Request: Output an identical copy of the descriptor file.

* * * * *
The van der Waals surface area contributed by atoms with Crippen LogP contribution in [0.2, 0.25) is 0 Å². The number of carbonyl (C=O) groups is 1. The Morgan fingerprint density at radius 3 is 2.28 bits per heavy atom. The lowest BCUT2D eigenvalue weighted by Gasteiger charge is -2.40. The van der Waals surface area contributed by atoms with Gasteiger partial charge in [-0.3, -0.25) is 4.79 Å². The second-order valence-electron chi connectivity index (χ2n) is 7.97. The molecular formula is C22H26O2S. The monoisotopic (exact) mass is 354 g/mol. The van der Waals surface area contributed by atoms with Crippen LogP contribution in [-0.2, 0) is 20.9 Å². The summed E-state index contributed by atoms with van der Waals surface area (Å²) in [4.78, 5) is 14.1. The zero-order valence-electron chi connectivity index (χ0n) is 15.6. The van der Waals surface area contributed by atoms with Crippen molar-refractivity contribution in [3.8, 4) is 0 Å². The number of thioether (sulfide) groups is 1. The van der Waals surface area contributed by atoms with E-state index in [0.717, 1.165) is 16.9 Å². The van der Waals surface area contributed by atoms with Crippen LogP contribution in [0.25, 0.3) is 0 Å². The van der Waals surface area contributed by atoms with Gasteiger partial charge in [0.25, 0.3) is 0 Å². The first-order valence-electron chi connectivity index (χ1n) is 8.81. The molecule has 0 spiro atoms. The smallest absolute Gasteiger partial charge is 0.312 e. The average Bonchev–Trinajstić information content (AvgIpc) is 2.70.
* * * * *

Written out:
The van der Waals surface area contributed by atoms with Crippen LogP contribution in [0.2, 0.25) is 0 Å². The number of carbonyl (C=O) groups is 1. The Morgan fingerprint density at radius 3 is 2.28 bits per heavy atom. The lowest BCUT2D eigenvalue weighted by Gasteiger charge is -2.40. The van der Waals surface area contributed by atoms with Gasteiger partial charge in [-0.3, -0.25) is 4.79 Å². The second-order valence-electron chi connectivity index (χ2n) is 7.97. The molecular formula is C22H26O2S. The monoisotopic (exact) mass is 354 g/mol. The van der Waals surface area contributed by atoms with Crippen LogP contribution in [-0.2, 0) is 20.9 Å². The summed E-state index contributed by atoms with van der Waals surface area (Å²) in [4.78, 5) is 14.1. The zero-order valence-electron chi connectivity index (χ0n) is 15.6. The van der Waals surface area contributed by atoms with Crippen molar-refractivity contribution in [3.8, 4) is 0 Å². The number of thioether (sulfide) groups is 1. The van der Waals surface area contributed by atoms with E-state index in [0.717, 1.165) is 16.9 Å². The van der Waals surface area contributed by atoms with Crippen LogP contribution in [0.25, 0.3) is 0 Å². The van der Waals surface area contributed by atoms with Gasteiger partial charge in [0.25, 0.3) is 0 Å². The first-order valence-electron chi connectivity index (χ1n) is 8.81. The molecule has 0 spiro atoms. The smallest absolute Gasteiger partial charge is 0.312 e. The average Bonchev–Trinajstić information content (AvgIpc) is 2.70.